Cleveland’s East Side Market closed in 2007, leaving behind an empty building in the heart of the Glenville neighborhood. Now a plan is underway to reopen the municipally owned facility, which launched in 1988 as a fresh foods market for the city’s northeastern neighborhoods, as a full-service grocery store, health clinic and hub for food-related businesses.
At the request of Cleveland City Council members Kevin Conwell, Jeff Johnson and Mike Polensek, council at a Sept. 14 meeting approved leasing the property to Northeast Ohio Neighborhood Health Services (NEON), a nonprofit that operates community health centers in Cleveland and East Cleveland. The city will lease the property at East 105th and St. Clair for just $1 per year. Using both public and private funds, NEON aims to complete a $3.5 million renovation that it says will create at least 103 jobs.
The most significant part of the project is the fact that it will bring a new fresh foods market to an area that is considered a food desert. A family-owned grocer has signed a letter of intent to lease 13,000 square feet of the property at a price of $15 per square foot. The new grocery will be stocked with fresh meats, seafood and fruits and vegetables and will also have a small outdoor café with Wi-Fi.
NEON also plans to open a 2,000 square foot satellite health clinic there. In addition, a portion of the exterior will be transformed into an outdoor market for food vendors in the summer months. The project also includes plans for a demonstration kitchen that would be used to teach residents how to prepare healthy foods, community event space, specialty kiosks that can be leased to local vendors, and refrigerated storage and distribution space for small food businesses.
Project leaders say the East Side Market deal is a big win for a neighborhood where the only grocery stores are corner stores or limited service chains like Sav-a-Lot. Many Glenville residents shop at Dave’s Supermarket at 3301 Payne Avenue, even though it’s nearly four miles away, according to Ward 9 Councilman Kevin Conwell.
“They’re happy, they’re excited, they’re clapping,” said Conwell of how his constituents were reacting to the project. “They can’t wait.”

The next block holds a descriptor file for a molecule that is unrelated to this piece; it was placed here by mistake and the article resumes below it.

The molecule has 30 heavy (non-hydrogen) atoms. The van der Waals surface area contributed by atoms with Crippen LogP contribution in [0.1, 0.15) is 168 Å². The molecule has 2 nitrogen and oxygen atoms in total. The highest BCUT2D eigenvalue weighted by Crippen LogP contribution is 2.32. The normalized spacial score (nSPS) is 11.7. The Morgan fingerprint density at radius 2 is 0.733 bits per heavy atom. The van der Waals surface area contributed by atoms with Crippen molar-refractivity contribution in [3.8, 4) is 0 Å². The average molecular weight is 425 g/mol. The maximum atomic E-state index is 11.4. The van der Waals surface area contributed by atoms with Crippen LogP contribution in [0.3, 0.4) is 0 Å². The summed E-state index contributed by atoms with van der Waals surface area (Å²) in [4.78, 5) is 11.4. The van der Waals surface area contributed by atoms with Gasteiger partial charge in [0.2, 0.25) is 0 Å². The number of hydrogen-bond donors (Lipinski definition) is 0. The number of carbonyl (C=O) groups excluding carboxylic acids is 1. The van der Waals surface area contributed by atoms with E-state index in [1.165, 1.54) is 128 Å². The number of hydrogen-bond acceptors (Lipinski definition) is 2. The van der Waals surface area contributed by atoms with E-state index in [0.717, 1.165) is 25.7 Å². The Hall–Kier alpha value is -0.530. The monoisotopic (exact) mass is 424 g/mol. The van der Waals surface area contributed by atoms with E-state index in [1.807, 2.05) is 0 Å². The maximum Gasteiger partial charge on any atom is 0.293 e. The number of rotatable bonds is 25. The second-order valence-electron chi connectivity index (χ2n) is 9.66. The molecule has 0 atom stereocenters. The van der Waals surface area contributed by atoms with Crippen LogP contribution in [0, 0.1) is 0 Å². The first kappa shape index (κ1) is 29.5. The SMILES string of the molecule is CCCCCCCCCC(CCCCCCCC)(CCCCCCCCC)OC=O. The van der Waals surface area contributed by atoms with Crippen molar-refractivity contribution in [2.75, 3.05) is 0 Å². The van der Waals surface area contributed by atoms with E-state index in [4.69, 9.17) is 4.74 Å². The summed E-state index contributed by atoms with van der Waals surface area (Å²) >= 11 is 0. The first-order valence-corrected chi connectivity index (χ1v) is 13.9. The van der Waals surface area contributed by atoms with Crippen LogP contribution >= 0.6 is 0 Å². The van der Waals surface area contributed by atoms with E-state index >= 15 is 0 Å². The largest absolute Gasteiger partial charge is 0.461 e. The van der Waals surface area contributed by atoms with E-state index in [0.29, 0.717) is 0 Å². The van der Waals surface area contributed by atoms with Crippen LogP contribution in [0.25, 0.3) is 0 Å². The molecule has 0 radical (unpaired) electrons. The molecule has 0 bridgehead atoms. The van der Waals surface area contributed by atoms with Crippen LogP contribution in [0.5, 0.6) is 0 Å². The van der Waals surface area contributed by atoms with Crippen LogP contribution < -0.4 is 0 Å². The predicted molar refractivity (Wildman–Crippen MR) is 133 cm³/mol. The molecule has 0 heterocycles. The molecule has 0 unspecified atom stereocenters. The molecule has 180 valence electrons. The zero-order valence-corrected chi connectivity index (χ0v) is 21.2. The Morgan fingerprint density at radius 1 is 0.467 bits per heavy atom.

“This is a real coup,” added Ward 8 Councilman Mike Polensek, who represents Collinwood and worked on the project as part of the Northeast Neighborhoods Coalition, an alliance he formed with Johnson and Conwell to work on issues across ward boundaries after the 2013 election. “We know the hip neighborhoods — Tremont, Detroit Shoreway, Ohio City — we read it enough, we hear it enough. But if we’re going to redevelop the St. Clair corridor, it will be one block at a time. It will take risk-takers and believers, that’s the only way it’s going to work.”The project will be supported by a $750,000 capital grant from the State of Ohio and $166,000 from the City of Cleveland. NEON officials aim to foot the bill for the remaining $2.6 million using bank financing or internal sources. Ongoing funding may be needed in the future, but their goal is to make the project self-sufficient. NEON’s lease is for five years with an option to renew.“We’re interested in holistic health — housing, jobs nutrition,” said Willie Austin, president and CEO of NEON, who has worked at the nonprofit since 1967 and has led the agency since 2003. “There’s no place in the area to get fresh food. One constituent told Councilman Conwell, ‘I’d be happy if I could just buy an apple.’ That really illustrates the problem that we’re having.” “We believe this could be an economic engine that spurs more economic development,” added Arthur Fayne, vice president of Community Integrated Services, a NEON subsidiary that deals with programming and land and asset management. “NEON has made the business decision to help rebuild the community around it.”Conwell agreed, stressing that the East Side Market must be more than just a grocery store, but also a destination. The intersection of East 105th Street and St. Clair is the historic heart of downtown Glenville, he said, yet today it is surrounded by retail strip centers that have high vacancy rates. “We believe this is something that will drive traffic to the other tenants,” said Conwell. “If you’re a retailer and looking for a vibrant area, this will bring it.
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